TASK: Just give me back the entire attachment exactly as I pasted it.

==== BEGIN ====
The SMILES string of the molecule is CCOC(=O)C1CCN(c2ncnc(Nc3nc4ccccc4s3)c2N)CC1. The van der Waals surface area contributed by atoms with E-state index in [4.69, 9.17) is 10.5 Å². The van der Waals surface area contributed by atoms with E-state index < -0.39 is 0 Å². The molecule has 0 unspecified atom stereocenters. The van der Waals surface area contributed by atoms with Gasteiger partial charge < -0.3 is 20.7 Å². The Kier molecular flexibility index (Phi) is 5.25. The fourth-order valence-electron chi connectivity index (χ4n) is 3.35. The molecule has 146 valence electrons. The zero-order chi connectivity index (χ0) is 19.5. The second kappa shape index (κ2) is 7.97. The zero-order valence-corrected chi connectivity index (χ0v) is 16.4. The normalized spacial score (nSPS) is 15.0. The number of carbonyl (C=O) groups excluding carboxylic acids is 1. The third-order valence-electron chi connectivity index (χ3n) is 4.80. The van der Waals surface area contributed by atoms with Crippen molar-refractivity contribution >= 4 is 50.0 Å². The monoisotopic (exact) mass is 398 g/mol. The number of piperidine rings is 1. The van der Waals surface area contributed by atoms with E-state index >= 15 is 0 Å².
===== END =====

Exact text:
The SMILES string of the molecule is CCOC(=O)C1CCN(c2ncnc(Nc3nc4ccccc4s3)c2N)CC1. The van der Waals surface area contributed by atoms with E-state index in [4.69, 9.17) is 10.5 Å². The van der Waals surface area contributed by atoms with E-state index < -0.39 is 0 Å². The molecule has 0 unspecified atom stereocenters. The van der Waals surface area contributed by atoms with Gasteiger partial charge < -0.3 is 20.7 Å². The Kier molecular flexibility index (Phi) is 5.25. The fourth-order valence-electron chi connectivity index (χ4n) is 3.35. The molecule has 146 valence electrons. The zero-order chi connectivity index (χ0) is 19.5. The second kappa shape index (κ2) is 7.97. The zero-order valence-corrected chi connectivity index (χ0v) is 16.4. The normalized spacial score (nSPS) is 15.0. The number of carbonyl (C=O) groups excluding carboxylic acids is 1. The third-order valence-electron chi connectivity index (χ3n) is 4.80. The van der Waals surface area contributed by atoms with Crippen molar-refractivity contribution >= 4 is 50.0 Å². The monoisotopic (exact) mass is 398 g/mol. The number of piperidine rings is 1. The van der Waals surface area contributed by atoms with E-state index >= 15 is 0 Å².